Wednesday, March 11, 2020

Shepastor: “Fasting from Injustice”

Amos 5:21-24
21 I hate, I despise your feast days, and I will not smell in your solemn assemblies.
22 Though ye offer me burnt offerings and your meat offerings, I will not accept them: neither will I regard the peace offerings of your fat beasts.
23 Take thou away from me the noise of thy songs; for I will not hear the melody of thy viols.
24 But let judgment run down as waters, and righteousness as a mighty stream.

This was a time of great wealth, economic growth and national strength in Israel. The Northern and Southern Kingdoms (Israel and Judah) were working together, trading, building and forming political alliances. Because of their great wealth they were able to expand their boarders. Their buildings were made of the finest materials such as marble, ivory and gold.

It was easy for them to equate their wealth and prosperity with the favor of God. Their prophets were in the pockets of those with power and prestige. Therefore, all of their proclamations pronounced favor, grace and peace flowing from the throne of the Almighty.

But there was a problem in this man-made paradise. Contrary to what they believed, God was not pleased. There was a complete lack of social consciousness or concern. The wealthy were super wealthy, but the poor were super poor. The legal system was corrupt, the poor had no recourse, not even in the courts. The rich enjoyed every convenience possible while the poor were made to scrounge about and serve those in high positions – and God was not pleased.

There were no words of condemnation, confrontation or accountability – and God was not pleased. Therefore, God called for himself a prophet – a real prophet, a man of God who neither desired their approval or feared their reprisals. God chose Amos, who was neither a prophet or the son of a prophet but a herdsman, a shepherd, a country boy if you will – a farmer to stand boldly and proclaim what thus saith the Lord to a wicked and sinful people. Amos spoke in righteous anger, calling God’s people to look hard and long at what they had become.

We are currently in the season of the Christian Calendar called, “Lent.” For many, this is a season of fasting from sweets, delectable, goodies. The purpose is to sacrifice something that we enjoy in order to focus upon getting closer to the Lord. The practice is admirable. Its intent is beautiful. But could the Lord be concerned about more than us giving up the chocolate bunnies, cakes, pies, etc.? It’s easy to give up those things, but what does the Lord really want us to give up? What would truly be a “sacrifice?”

In Amos’ day, people were fasting, attending religious gatherings and even paying their tithes. But their hearts were far from the Lord. They were checking a proverbial box of religious behaviors. Today we must ask ourselves, “Are we any different?”

America is the wealthiest or at least one of the wealthiest nations on earth. Yet in our land of plenty, there are millions of people living in poverty, unable to meet their own basic needs. Poverty exists in every state across the country—in urban, suburban, and rural areas—and its reach crosses every barrier—age, race, gender, and family situation. Poverty can be situational (people experiencing a crisis such as illness, divorce, or unemployment), generational (families living in poverty for two or more generations), or relational (isolated people without a support network to turn to).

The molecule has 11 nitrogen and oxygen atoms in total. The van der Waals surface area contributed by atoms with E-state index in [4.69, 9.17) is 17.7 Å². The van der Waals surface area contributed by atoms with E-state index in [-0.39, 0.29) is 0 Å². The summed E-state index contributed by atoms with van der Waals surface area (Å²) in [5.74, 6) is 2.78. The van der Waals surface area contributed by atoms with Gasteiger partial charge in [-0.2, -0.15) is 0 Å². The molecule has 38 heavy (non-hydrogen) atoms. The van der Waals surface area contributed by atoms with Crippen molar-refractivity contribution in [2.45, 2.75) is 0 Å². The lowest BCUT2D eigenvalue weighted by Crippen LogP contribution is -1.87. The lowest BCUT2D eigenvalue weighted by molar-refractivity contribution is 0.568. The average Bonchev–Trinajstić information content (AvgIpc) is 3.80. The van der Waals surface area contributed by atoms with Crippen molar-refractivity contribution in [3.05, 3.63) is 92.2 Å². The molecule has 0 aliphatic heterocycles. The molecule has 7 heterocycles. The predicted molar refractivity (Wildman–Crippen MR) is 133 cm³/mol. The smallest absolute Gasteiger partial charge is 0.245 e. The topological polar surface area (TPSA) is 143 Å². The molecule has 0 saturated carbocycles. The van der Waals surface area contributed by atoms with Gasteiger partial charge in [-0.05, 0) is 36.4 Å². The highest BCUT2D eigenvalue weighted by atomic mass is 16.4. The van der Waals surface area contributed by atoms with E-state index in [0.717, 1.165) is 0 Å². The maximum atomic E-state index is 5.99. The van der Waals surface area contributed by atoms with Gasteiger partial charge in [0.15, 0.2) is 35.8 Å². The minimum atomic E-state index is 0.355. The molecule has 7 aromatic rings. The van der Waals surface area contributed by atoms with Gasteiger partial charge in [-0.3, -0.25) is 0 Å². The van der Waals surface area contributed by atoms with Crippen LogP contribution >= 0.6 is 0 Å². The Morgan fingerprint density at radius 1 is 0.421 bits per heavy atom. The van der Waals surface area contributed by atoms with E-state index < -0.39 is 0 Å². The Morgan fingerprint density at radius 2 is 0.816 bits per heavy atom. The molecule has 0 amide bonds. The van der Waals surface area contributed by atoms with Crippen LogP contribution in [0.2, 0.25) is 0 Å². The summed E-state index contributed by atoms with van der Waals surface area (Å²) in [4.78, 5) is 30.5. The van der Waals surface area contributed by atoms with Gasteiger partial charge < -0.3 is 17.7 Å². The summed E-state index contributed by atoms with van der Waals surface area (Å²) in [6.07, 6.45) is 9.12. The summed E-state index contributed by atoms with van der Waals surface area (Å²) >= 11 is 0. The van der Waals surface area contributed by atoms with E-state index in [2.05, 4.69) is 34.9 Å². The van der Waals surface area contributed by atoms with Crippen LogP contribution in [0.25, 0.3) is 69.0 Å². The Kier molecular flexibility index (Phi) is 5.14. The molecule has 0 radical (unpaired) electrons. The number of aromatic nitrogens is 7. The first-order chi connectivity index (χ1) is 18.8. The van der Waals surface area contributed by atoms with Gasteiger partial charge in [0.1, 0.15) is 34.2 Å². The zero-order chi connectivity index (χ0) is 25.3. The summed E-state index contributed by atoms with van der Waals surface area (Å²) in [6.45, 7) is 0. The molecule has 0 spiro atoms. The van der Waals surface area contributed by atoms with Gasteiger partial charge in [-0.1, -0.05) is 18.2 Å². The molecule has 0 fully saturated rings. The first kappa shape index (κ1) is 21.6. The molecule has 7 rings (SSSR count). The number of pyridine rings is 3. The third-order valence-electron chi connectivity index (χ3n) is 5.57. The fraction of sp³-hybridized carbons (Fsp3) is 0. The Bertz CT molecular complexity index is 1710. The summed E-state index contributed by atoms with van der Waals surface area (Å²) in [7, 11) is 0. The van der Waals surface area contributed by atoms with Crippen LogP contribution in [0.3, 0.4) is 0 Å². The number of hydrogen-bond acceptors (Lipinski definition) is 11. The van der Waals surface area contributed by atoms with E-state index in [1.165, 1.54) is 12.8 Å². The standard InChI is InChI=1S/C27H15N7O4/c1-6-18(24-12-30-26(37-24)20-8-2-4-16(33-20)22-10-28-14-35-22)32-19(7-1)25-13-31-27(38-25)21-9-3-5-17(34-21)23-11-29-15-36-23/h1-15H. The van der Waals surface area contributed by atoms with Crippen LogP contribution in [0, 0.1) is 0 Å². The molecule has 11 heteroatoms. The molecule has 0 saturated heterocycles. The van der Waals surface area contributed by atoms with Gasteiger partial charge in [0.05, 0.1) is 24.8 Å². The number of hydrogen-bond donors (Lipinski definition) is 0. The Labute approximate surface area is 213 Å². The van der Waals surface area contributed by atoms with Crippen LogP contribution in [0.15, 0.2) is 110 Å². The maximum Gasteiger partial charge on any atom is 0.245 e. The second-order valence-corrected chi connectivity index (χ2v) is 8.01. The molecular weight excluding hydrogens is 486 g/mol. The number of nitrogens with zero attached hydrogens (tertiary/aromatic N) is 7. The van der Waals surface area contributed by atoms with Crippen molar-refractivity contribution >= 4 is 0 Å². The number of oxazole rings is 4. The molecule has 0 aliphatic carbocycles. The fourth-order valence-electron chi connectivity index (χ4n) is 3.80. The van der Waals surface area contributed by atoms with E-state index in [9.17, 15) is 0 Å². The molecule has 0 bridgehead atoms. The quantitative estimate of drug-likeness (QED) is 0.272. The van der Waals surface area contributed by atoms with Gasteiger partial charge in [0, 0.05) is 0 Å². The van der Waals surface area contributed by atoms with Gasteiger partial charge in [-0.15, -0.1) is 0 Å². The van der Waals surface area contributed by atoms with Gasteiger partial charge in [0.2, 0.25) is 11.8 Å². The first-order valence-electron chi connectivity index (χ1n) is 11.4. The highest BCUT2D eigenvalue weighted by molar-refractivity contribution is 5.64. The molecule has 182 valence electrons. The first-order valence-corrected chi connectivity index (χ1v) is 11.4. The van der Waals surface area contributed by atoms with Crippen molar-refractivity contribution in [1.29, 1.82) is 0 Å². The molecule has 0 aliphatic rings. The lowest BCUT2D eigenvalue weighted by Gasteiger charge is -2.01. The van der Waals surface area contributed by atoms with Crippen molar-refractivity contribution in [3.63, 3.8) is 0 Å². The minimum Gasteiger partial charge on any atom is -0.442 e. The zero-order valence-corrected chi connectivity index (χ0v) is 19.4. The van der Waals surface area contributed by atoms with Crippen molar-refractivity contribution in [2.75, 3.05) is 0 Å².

People in poverty experience not only a lack of income or material possessions, but a lack of such things as life choices, physical and
emotional security, stable relationships, social participation, and self-esteem. Poverty is teaching millions of Americans that they are not
valued, that failure is to be expected, and that hope is futile.

Our approach to poverty has to change. Meeting immediate needs are wonderful, but if we don’t challenge the systems that perpetuate poverty, our gifts are but band aids on devastating wounds that require major surgery. We must fast from more than candy and other sweets, we need to fast from injustice! Crazy wealth for some and crazy poverty for many is unjust. We ought to have righteous anger, righteous indignation that shakes us from our spiritual lethargy and asks the question, “What can we do, what can I do to help make a difference?”

As the Church, we need to begin to prayerfully ask God in 2020 what new things can we do to help bring about relief and support to our surrounding communities and the world. We need to ask ourselves the question, “Are we simply bringing before the Lord meaningless fasts, burnt offerings and sacrifices of tradition and that which does not require us to leave our comfort zones?” How can we come together with other churches to collaborate to meet some needs right in our back yard? God desires more than us meeting together on Sunday morning to sing and pray. The Lord wants to use us to help break some chains, open some blinded eyes, bring some relief, to show His love and compassion to a dying world…to “do justice!”

Let us prayerfully consider what we can do to help serve this present age. As we fast and pray during this Lenten season, may our fasting cleanse us from lethargic and selfish ways. May our fasting convict us of empty practices. May our fasting pull us towards actions that give God’s heart joy. May we fast from injustice!

In faith, hope and perseverance,
Pastor Chris

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